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LEAP Encryption Access Project

Bitmask Firewall

Bitmask's egress firewall to prevent traffic leakage

Introduction

The bitmask firewall runs on the user’s client device is designed to prevent cleartext traffic from leaking from the machine and out onto the internet. It does this by:

  1. block all egress internet packets except for packets with a destination of the VPN gateway(s)
  2. block all egress internet packets except for packets by the user ‘openvpn’
  3. rewrite all DNS packets to forward to the VPN’s resolver, in order to prevent DNS leaks.

The bitmask firewall does not block traffic to the local network, nor does it block any incoming packets.

The bitmask firewall is implemented in bitmask-root, which is a privileged helper script included in bitmask that is used for safely running certain commands as root, such as manipulating the firewall (it is also used for bringing up and down the VPN). It is automatically run by the bitmask program before openvpn is launched to prevent DNS leaks before the VPN has been brought up.

The bitmask-root application can be run directly to stop or start the firewall, and return an exit code of 0 for success, and non-zero otherwise.

Usage

bitmask-root firewall stop
bitmask-root firewall start [restart] GATEWAY1 GATEWAY2 ...
bitmask-root openvpn stop
bitmask-root openvpn start CONFIG1 CONFIG1 ...
bitmask-root fw-email stop
bitmask-root fw-email start uid

When starting, bitmask-root requires that the gateway is passed as an argument. It then attempts to determine the current default network device (through ip route show) and then it attempts to determine the ipv4/v6 local network for that device (ip address show dev DEVICE).

Once it has determined the default device and the local network, bitmask-root then runs a series of firewall manipulation commands to setup the firewall.

Firewall rules

The ‘bitmask’ chain is created for both the NAT table’s OUTPUT and POSTROUTING tables, and the regular OUTPUT table. It then creates the ‘jump’ rule at the beginning of the NAT OUTPUT/POSTROUTING and regular OUTPUT chain to force packet inspection to go through the ‘bitmask’ chain first.

In order to succeed at stopping any traffic leaks, the bitmask firewall OUTPUT rules are designed to do the following:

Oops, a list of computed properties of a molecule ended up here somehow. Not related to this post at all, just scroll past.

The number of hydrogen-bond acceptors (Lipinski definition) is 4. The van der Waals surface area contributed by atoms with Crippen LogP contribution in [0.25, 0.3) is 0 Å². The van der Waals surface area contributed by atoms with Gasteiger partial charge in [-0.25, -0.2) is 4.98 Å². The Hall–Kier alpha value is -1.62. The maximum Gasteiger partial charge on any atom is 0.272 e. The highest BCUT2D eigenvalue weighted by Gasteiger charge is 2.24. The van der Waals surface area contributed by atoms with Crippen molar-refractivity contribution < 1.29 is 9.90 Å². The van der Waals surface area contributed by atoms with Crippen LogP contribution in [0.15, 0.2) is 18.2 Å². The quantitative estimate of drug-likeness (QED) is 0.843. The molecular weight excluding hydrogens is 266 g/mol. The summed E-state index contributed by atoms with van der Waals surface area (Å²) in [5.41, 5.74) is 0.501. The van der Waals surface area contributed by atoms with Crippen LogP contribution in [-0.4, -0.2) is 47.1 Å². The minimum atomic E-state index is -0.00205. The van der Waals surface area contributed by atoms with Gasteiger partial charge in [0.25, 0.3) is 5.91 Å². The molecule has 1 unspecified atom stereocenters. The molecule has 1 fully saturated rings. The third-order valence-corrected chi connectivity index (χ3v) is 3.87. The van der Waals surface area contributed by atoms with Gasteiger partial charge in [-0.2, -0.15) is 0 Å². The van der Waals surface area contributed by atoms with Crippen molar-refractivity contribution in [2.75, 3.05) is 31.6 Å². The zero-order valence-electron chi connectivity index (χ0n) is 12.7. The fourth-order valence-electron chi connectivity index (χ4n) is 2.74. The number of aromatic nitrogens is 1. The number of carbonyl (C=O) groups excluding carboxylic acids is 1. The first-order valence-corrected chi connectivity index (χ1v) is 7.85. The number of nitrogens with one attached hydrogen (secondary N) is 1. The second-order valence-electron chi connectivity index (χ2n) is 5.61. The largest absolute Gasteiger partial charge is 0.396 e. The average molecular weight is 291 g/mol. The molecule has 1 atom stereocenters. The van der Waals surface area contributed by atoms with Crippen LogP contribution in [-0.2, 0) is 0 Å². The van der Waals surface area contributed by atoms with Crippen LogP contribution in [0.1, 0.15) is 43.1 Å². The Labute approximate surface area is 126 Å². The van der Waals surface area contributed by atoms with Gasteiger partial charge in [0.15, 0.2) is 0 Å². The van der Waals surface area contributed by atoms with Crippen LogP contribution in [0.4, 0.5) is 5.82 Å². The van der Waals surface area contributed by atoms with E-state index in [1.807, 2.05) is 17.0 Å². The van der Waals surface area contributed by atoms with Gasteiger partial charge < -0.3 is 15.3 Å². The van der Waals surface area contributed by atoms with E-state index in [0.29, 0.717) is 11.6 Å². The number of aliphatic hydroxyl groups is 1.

(1) create a bistmask chain that is fronting the NAT table’s OUTPUT and POSTROUTING tables, and regular OUTPUT table:

Chain OUTPUT (policy ACCEPT)
target     prot opt source               destination
bitmask    all  --  0.0.0.0/0            0.0.0.0/0

Chain OUTPUT (policy ACCEPT)
target     prot opt source               destination
bitmask    all  --  0.0.0.0/0            0.0.0.0/0

Chain POSTROUTING (policy ACCEPT)
target     prot opt source               destination
bitmask_postrouting  all  --  0.0.0.0/0            0.0.0.0/0

(2) route all ipv4 DNS over the VPN: this is done by enabling ip forwarding, allowing DNS queries to localhost, and then rewriting all the outgoing DNS packets (udp/tcp port 53) to use the VPN DNS server instead. Then masquerading is enabled so that the DNS packets rewritten by the previous DNAT rules will have the correct source IPs:

enabling ip forwarding:

echo 1 > /proc/sys/net/ipv4/ip_forward

allowing DNS queries to localhost:

Chain bitmask (1 references)
target     prot opt source               destination
ACCEPT     udp  --  0.0.0.0/0            127.0.1.1            udp dpt:53
ACCEPT     udp  --  0.0.0.0/0            127.0.0.1            udp dpt:53

rewriting all the outgoing DNS packets to use the VPN DNS server instead:

Chain bitmask (1 references)
target     prot opt source               destination
DNAT       udp  --  0.0.0.0/0            0.0.0.0/0            udp dpt:53 to:10.42.0.1:53
DNAT       tcp  --  0.0.0.0/0            0.0.0.0/0            tcp dpt:53 to:10.42.0.1:53